Prior to a planned visit to Road America in for the Tudor / Continental sports car races this August, I decided to rent a telephoto lens so my son and I could each have a lens to shoot during the event. This isn’t my first time renting, but it’s my first time doing so by long distance, so I’m eager to see how well this process works out.
As I mentioned, I’ve rented previously through my local favorite shop – Midwest Photo Exchange, and I’ve always been thankful to have a local option like them, since it’s so convenient to just run down to the store for pickup and drop-off, but looking through their inventory, they just didn’t have a lot of great telephoto options past 200mm or so — specifically, they didn’t have Canon’s 100-400, which was the first lens I’d thought of. I think I might have been tempted to look at Sigma’s 120-300 f/2.8 or Tamron’s new 150-600, but neither of these was available for Canon.
Since my son and I are traveling a fair distance for this race, the other big problem with MPEX was that I’d need to rent for a full week to cover our drive time, so I figured I’d check out some local stores closer to the track. Camera Casino is a great store up in Oshkosh, and they offer rentals, but only Tamron lenses. Again, if they’d had the 150-600, I’d have snapped it up in a heartbeat, but this lens is so new that nobody seems to have it for rental yet. Finally, I checked out Art’s Cameras in Milwaukee, and they had the 100-400, but it wouldn’t have been very convenient and wound up being slightly more expensive than LensRentals, so they were out, too.
This left me with the two big online alternatives — LensRentals.com and BorrowLenses.com, so I started comparing these next. I’ve known about LensRentals for quite a while — in fact, I’d purchased some used CF cards from them a couple years ago, so I was already quite comfortable with them. I haven’t used BorrowLenses yet, but I know they’ve been making customers happy for a number of years, too, so I was comfortable with them from a reputation standpoint. Browsing offerings and prices from both sites, I confirmed that Canon’s 100-400 looked like the right option, price-wise, and pricing out the whole order, LensRentals was a little more competitive, so they were starting to look like the winner for me.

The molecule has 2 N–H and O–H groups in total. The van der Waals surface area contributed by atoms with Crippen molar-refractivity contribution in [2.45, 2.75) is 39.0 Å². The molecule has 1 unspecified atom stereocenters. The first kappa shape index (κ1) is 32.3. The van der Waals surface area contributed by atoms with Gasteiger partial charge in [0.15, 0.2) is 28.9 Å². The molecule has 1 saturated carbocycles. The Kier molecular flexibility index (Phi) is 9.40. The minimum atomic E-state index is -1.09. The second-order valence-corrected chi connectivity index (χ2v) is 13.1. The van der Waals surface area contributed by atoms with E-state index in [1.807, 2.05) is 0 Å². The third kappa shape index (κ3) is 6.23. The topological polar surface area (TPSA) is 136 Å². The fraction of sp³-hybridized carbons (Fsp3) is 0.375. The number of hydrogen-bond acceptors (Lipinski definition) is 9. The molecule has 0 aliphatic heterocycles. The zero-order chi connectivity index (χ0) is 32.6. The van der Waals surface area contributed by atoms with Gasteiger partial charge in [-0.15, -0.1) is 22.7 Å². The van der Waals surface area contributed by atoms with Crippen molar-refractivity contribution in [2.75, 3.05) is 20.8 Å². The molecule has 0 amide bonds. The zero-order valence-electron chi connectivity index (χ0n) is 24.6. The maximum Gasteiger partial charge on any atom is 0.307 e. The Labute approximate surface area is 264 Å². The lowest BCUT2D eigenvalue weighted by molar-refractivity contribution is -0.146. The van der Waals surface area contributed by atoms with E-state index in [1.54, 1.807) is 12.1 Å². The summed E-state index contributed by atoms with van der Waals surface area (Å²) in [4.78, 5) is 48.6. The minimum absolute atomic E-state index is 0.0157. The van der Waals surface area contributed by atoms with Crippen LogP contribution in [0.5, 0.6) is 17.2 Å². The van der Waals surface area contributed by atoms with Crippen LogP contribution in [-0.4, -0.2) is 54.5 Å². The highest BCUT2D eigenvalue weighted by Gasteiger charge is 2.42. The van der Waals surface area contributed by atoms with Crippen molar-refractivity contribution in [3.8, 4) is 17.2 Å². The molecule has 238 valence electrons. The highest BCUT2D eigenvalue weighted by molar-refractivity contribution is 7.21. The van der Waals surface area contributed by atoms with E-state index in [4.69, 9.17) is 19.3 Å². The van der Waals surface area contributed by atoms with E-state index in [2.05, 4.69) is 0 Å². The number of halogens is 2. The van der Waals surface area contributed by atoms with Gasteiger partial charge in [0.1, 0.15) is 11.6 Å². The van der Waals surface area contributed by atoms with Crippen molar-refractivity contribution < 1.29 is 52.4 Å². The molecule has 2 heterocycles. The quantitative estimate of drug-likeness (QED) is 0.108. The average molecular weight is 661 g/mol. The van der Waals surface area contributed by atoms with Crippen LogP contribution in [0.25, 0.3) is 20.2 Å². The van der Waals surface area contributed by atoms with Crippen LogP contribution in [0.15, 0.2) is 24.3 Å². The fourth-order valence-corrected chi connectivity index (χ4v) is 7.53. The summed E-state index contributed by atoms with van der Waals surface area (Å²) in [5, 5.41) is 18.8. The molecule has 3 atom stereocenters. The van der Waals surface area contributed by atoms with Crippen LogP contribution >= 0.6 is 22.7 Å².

As far as I know, LensRentals is among (if not the) oldest online lens rental shops, and their experience shows. The user interface is easy to use and it let me choose any lens rental period I wanted (unlike some of the local shops that offered day / weekend / week options only).
In my case, I wanted to have the lens shipped to where I’ll be — not where I am now, and this turned out to be easy to set up, too. This is one of the most intuitive date-picking screens I’ve seen, and it’s really helpful for them to have broken out “arrival date” and “ship back date” so clearly – kudos for this!
Next, I needed to arrange shipping. I was originally going to just ship to a family member I’m staying with in WI, but when I saw the bit about the package requiring a signature, I decided it would probably make more sense to have the package held for pickup at a local FedEx office. Once I found the office I wanted, I was initially inclined to leave the shipping address as I’d entered it and add the FedEx office in the order notes area, but I noticed the screen had a “chat” option, so I gave that a try. Unlike some sites that will have you sit on hold for five or ten minutes while a support person gets hooked up to chat, on the LensRentals site, I was connected to someone in a couple seconds — almost instantly. She was friendly and helpful and got me pointed in the right direction. I completed my order and received a confirmation email in short order.